FireWorks is an educational program about the science of wildland fire, designed for students in grades 1-12.
FireWorks provides students with interactive, hands-on materials to study wildland fire. It is highly interdisciplinary and students learn about properties of matter, chemical and physical processes, ecosystem fluctuations and cycles, habitat and survival, and human interactions with ecosystems. Students using FireWorks ask questions, gather information, analyze and interpret it, and communicate their discoveries.
The FireWorks program consists of a curriculum and a trunk of materials, including laboratory equipment, specimens, and kits of specialized materials for educators. While many of the activities can be used in any ecosystem, many are applicable to specific regions. FireWorks has specialized curricula to learn about:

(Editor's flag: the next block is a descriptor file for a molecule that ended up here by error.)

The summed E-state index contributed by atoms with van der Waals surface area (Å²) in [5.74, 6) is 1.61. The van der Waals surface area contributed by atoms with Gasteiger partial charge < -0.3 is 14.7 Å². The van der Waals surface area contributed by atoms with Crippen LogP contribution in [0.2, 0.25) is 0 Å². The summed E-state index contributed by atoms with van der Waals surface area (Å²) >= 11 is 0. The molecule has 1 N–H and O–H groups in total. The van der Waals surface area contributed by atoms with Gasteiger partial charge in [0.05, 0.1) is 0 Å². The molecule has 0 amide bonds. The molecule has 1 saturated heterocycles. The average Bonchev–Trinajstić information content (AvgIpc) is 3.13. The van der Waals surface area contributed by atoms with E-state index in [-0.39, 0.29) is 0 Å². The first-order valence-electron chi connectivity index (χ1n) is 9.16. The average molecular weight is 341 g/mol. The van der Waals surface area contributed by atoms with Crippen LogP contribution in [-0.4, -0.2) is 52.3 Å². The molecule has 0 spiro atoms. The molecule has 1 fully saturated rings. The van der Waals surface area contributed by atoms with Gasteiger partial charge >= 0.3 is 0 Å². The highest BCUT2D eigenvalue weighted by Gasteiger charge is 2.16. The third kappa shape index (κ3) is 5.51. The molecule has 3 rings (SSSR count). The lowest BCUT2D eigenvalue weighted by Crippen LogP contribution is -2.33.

- Fire in the Northern Rocky Mountains and Northern Cascades
- Fire in the Sierra Nevada
- Fire in the Sagebrush Ecosystem
- Fire in the Missouri River Country (from the northern Rocky Mountain Front to the tallgrass prairies)
- How and why the Pikunii (Blackfeet) people carried fire
The curriculum has also been adapted to Colorado ecology (implemented by Colorado Project Learning Tree), and we are drafting a ‘generic’ version for educators to adapt to their specific ecosystems.
Educator workshops are offered each year to teach educators, community leaders, and agency communicators how to use FireWorks. Two research projects have shown that FireWorks increases student and adult understanding of wildland fire (see FireWorks: Hands-on Education).